Los Angeles Mayor Eric Garcetti signed an ordinance to cap third-party food delivery app fees at 15 percent, effective immediately.
The law, which Garcetti signed June 5, will affect delivery apps such as Postmates and Uber Eats. They will not be able to ask restaurants for more than a 15 percent fee per order, or more than 5 percent fee for its non-delivery services.
In addition to the fee cap, 100 percent of tips must be given to delivery drivers who work for the third-party apps.
“With this temporary cap on delivery fees, Los Angeles is helping save local restaurants and keep their workers on the job during this economic upheaval,” Mayor Garcett said. “More Angelenos are ordering restaurant delivery and takeout due to the coronavirus, and this legislation will prevent delivery app companies from charging excessive commissions so restaurants can stay in business.”
The Los Angeles City Council unanimously passed the motion on May 20, with the thought that it would help small businesses during the COVID-19 pandemic, as restaurants were often asked to pay third party apps up to 30 percent of each order’s final price.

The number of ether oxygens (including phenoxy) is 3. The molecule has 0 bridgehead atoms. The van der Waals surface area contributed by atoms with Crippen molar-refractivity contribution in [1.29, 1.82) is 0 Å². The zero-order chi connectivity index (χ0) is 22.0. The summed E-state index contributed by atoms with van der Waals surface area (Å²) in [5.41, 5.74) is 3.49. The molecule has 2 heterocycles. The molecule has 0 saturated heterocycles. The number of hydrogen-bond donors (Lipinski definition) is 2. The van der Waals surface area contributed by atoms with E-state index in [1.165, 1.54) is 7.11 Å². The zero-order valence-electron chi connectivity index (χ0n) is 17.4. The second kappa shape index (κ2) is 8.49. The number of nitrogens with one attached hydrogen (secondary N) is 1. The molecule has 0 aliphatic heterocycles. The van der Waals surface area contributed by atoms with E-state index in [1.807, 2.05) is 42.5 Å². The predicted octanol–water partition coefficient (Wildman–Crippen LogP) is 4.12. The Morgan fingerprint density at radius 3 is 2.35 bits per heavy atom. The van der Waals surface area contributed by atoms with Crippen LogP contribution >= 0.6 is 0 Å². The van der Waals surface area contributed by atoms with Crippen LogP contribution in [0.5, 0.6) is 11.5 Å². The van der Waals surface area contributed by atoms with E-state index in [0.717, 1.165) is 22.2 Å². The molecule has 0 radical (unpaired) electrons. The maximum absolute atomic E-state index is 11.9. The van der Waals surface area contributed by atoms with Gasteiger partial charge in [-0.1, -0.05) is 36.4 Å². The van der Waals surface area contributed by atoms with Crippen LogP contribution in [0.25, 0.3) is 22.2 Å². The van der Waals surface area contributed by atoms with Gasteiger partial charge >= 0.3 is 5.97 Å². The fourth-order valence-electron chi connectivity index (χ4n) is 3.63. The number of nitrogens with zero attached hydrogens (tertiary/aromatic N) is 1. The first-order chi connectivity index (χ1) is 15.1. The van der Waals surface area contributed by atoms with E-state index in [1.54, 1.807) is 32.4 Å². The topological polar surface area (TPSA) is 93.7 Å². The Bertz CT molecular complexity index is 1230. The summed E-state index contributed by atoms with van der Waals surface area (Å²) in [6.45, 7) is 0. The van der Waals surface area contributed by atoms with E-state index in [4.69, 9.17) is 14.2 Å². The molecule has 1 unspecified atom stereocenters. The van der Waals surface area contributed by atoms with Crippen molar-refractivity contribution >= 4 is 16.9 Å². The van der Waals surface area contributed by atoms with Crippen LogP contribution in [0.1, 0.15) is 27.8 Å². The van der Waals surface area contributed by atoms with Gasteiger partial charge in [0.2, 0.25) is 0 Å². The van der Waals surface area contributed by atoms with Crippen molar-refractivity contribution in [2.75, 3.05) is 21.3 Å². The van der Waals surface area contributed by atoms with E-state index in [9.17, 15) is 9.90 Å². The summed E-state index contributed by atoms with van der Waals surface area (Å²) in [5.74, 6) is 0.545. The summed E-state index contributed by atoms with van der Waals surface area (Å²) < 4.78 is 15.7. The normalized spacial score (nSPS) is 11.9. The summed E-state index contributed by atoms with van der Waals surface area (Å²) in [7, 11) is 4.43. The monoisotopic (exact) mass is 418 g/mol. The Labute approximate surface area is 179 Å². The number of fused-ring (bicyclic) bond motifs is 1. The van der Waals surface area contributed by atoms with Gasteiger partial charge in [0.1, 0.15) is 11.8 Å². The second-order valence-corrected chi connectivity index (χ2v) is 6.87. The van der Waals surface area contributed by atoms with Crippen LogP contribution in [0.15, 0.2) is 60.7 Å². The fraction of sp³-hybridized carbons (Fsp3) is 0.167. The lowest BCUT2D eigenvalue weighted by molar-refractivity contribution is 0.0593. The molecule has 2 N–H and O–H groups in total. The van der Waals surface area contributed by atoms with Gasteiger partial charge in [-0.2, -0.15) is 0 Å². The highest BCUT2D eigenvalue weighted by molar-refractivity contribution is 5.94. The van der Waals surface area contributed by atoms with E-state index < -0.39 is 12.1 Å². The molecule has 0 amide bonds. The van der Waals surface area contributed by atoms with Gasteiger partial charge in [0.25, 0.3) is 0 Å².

The law was written to be enforced during the pandemic, at a time when restaurants were more reliant on pick-up and delivery, with the future dine-in services unclear.
Councilmember Mitch O’Farrell, who wrote the legislation, said that because of the pandemic, “Restaurants went from having a fraction of their sales from delivery, to between 70 and 90 percent of their current sales.”
With in-restaurant dining allowed since June 1, the law will only take effect for 90 days, meaning it will be lifted August 29. The third-party apps also get a 15-day grace period to adjust their practices.